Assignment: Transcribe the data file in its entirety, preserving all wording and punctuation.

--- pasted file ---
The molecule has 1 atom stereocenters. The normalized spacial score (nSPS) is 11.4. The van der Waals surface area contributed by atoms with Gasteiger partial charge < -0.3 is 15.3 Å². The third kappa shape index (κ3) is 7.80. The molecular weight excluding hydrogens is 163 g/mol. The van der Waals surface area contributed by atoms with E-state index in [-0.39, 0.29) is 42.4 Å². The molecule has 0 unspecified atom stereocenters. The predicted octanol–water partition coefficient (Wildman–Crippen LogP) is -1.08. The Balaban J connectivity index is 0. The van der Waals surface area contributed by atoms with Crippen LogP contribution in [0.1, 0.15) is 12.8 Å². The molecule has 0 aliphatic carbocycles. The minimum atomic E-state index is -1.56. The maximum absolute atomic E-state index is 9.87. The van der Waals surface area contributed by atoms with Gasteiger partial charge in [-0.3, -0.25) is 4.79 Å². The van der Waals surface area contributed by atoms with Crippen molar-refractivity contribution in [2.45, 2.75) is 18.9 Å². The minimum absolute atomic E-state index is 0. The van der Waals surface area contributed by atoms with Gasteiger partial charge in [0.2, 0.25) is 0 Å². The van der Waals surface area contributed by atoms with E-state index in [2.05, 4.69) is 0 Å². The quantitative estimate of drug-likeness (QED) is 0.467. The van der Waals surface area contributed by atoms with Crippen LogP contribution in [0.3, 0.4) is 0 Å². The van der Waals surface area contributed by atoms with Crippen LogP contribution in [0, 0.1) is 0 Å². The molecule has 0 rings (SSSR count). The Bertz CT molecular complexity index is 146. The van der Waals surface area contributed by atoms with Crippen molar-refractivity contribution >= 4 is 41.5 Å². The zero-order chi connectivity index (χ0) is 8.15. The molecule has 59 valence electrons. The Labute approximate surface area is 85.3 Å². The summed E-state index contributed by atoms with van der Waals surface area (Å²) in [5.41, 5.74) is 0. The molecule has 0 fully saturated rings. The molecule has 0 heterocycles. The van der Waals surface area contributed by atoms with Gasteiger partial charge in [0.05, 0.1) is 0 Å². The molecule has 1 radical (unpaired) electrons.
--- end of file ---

The molecule has 1 atom stereocenters. The normalized spacial score (nSPS) is 11.4. The van der Waals surface area contributed by atoms with Gasteiger partial charge < -0.3 is 15.3 Å². The third kappa shape index (κ3) is 7.80. The molecular weight excluding hydrogens is 163 g/mol. The van der Waals surface area contributed by atoms with E-state index in [-0.39, 0.29) is 42.4 Å². The molecule has 0 unspecified atom stereocenters. The predicted octanol–water partition coefficient (Wildman–Crippen LogP) is -1.08. The Balaban J connectivity index is 0. The van der Waals surface area contributed by atoms with Crippen LogP contribution in [0.1, 0.15) is 12.8 Å². The molecule has 0 aliphatic carbocycles. The minimum atomic E-state index is -1.56. The maximum absolute atomic E-state index is 9.87. The van der Waals surface area contributed by atoms with Gasteiger partial charge in [-0.3, -0.25) is 4.79 Å². The van der Waals surface area contributed by atoms with Crippen molar-refractivity contribution in [2.45, 2.75) is 18.9 Å². The minimum absolute atomic E-state index is 0. The van der Waals surface area contributed by atoms with Gasteiger partial charge in [0.2, 0.25) is 0 Å². The van der Waals surface area contributed by atoms with E-state index in [2.05, 4.69) is 0 Å². The quantitative estimate of drug-likeness (QED) is 0.467. The van der Waals surface area contributed by atoms with Crippen LogP contribution in [0.3, 0.4) is 0 Å². The van der Waals surface area contributed by atoms with Crippen LogP contribution in [0, 0.1) is 0 Å². The molecule has 0 rings (SSSR count). The Bertz CT molecular complexity index is 146. The van der Waals surface area contributed by atoms with Crippen molar-refractivity contribution >= 4 is 41.5 Å². The zero-order chi connectivity index (χ0) is 8.15. The molecule has 59 valence electrons. The Labute approximate surface area is 85.3 Å². The summed E-state index contributed by atoms with van der Waals surface area (Å²) in [5.41, 5.74) is 0. The molecule has 0 fully saturated rings. The molecule has 0 heterocycles. The van der Waals surface area contributed by atoms with Gasteiger partial charge in [0.05, 0.1) is 0 Å². The molecule has 1 radical (unpaired) electrons.